Archive for November 26th, 2021

A Perfect Love

GC Myers- A Perfect Love sm

A Perfect Love — Soon at the Principle Gallery

How very lovable her face was to him. Yet there was nothing ethereal about it; all was real vitality, real warmth, real incarnation. And it was in her mouth that this culminated. Eyes almost as deep and speaking he had seen before, and cheeks perhaps as fair; brows as arched, a chin and throat almost as shapely; her mouth he had seen nothing to equal on the face of the earth. To a young man with the least fire in him that little upward lift in the middle of her red top lip was distracting, infatuating, maddening. He had never before seen a woman’s lips and teeth which forced upon his mind with such persistent iteration the old Elizabethan simile of roses filled with snow. Perfect, he, as a lover, might have called them off-hand. But no — they were not perfect. And it was the touch of the imperfect upon the would-be perfect that gave the sweetness, because it was that which gave the humanity.

― Thomas Hardy, Tess of the D’Urbervilles

I love this paragraph from Hardy and, in particular, that last sentence:

And it was the touch of the imperfect upon the would-be perfect that gave the sweetness, because it was that which gave the humanity.

It might well be the mission statement I might give for my own work, if asked.

Viewing it as a sign of our humanity and vulnerability, I almost strive for imperfection, though I never do so consciously. I just know that if I try to do my very best, to try to reach my own pinnacle of accomplishment, that somehow my own imperfections will find their way into that work and show through.

And in doing so, I find that when I notice these imperfections that they seldom seem to detract from the work. No, like the words from Hardy, they enhance the work for me.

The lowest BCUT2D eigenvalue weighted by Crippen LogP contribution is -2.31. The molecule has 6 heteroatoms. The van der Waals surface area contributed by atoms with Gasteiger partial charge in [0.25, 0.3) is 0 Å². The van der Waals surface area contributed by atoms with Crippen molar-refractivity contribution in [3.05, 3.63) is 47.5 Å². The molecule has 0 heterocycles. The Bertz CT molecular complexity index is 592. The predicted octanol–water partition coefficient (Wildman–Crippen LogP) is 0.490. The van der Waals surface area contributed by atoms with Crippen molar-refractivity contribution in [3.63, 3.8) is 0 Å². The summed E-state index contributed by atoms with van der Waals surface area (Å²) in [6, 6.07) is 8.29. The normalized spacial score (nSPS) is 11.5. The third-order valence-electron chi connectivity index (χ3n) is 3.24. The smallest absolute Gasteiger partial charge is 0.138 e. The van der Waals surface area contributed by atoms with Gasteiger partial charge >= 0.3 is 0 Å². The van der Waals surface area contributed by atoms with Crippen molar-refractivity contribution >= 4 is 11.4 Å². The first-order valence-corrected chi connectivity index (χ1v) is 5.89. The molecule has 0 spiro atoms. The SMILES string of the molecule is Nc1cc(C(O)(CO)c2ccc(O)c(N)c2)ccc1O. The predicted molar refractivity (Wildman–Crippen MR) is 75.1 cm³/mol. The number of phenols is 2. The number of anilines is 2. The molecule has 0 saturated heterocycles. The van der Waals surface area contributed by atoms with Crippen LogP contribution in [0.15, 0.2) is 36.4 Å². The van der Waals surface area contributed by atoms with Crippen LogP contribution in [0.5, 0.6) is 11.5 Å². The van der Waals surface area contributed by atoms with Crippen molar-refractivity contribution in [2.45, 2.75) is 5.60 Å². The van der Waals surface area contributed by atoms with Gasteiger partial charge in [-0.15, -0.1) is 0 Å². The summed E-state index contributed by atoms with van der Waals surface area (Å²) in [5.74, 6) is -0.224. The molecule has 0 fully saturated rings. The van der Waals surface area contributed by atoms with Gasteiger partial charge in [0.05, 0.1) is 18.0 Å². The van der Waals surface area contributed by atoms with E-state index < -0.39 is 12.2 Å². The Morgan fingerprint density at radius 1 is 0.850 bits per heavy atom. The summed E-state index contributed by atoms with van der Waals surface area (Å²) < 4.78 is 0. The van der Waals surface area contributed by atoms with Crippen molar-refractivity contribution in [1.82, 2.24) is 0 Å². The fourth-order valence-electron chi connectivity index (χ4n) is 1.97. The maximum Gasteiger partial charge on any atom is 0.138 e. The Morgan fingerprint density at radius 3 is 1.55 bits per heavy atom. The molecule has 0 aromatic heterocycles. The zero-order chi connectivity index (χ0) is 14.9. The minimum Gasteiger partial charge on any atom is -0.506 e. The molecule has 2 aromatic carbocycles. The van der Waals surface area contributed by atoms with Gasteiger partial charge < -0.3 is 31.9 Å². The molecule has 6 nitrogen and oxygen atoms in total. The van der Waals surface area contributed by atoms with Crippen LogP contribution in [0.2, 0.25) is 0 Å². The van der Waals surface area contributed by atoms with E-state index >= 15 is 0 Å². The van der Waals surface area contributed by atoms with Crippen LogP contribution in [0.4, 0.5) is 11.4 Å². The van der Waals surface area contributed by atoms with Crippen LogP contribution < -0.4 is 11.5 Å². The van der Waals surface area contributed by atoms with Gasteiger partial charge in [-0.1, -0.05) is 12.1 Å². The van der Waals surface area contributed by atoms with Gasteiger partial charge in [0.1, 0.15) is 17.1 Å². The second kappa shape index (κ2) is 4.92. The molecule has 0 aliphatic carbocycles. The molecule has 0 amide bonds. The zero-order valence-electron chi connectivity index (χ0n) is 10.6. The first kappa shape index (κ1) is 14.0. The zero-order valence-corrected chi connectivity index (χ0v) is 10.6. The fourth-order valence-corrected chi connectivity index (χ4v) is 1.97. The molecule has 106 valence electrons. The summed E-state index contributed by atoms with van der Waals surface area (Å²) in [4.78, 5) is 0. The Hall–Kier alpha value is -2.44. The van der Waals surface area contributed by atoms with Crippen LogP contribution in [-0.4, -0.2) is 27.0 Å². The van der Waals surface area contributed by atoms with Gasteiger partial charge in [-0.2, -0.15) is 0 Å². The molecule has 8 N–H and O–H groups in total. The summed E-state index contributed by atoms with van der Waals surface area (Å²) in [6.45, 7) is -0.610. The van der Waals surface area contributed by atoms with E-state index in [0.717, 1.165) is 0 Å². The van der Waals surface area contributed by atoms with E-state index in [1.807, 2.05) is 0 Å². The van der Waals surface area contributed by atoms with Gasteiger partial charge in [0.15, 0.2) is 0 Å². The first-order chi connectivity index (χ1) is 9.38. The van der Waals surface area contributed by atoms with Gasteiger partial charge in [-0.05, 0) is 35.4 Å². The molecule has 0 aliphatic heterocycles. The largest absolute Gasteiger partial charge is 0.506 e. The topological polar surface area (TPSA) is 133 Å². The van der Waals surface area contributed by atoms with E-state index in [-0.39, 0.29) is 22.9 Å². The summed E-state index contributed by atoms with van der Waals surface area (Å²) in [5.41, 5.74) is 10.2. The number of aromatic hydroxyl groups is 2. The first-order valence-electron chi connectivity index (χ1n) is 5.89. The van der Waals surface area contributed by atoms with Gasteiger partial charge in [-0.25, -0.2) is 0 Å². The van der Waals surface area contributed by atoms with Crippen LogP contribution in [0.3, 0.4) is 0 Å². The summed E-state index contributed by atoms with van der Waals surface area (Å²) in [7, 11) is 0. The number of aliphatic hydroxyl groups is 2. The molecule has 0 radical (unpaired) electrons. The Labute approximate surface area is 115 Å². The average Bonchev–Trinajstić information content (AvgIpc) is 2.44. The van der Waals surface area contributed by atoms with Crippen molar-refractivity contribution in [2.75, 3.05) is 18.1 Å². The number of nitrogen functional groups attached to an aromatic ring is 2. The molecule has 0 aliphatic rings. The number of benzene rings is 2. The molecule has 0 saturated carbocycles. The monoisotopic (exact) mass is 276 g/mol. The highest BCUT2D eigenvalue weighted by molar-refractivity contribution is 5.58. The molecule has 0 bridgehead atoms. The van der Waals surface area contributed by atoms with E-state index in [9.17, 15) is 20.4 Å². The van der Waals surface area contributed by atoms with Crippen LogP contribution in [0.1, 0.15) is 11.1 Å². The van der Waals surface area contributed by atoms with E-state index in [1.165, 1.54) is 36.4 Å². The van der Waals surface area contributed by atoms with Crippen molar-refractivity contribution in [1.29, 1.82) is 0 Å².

They add the sweetness of humanity.

That brings us to the painting at the top, a new piece headed to the Principle Gallery for its annual Small Works show which opens next Friday, December 4. The painting is from my Baucis & Philemon series, based on the Greek myth that had an poor, older couple who had pleased Zeus with their open-heartedness and generosity, granted an eternity together by him as trees bound as one.

I call this piece A Perfect Love.

The title refers to the wish of Baucis & Philemon, of course. But it is actually a bit tongue in cheek because of the imperfections that clearly show in this piece.

A Perfect Love- detail

A Perfect Love detail

There are bits of broken bristle from a worn brush embedded in the dried liquid of the inks I use. A tiny hair here and there, probably from an eyebrow as I hover over the piece. The rough edges of the paint layers. A constellation of pinholes in the underlying gesso.

All these things I seldom see while I am at work. My attention is on the whole of it and capturing some from of energy that will bring it to life. It’s only after it is done– unless it’s such a large flaw that it detracts from the whole– that I notice these things.

And, as in this piece, they bring me joy. They are striking evidence of my humanness, my flawed existence on this planet. I would like to think that sometime in the future someone might look on these imperfections and think about how they arrived there, imagining an artist standing over this surface with brush in hand at the moment that the energy of the painting emerged.

They’ll be able to see the hand ( and maybe the hair and sometimes a bit of spit or blood) of the artist in the work. And I like that, disgusting as it may sound to some.

It’s human. Imperfect.

And that is, in its own way, perfect.

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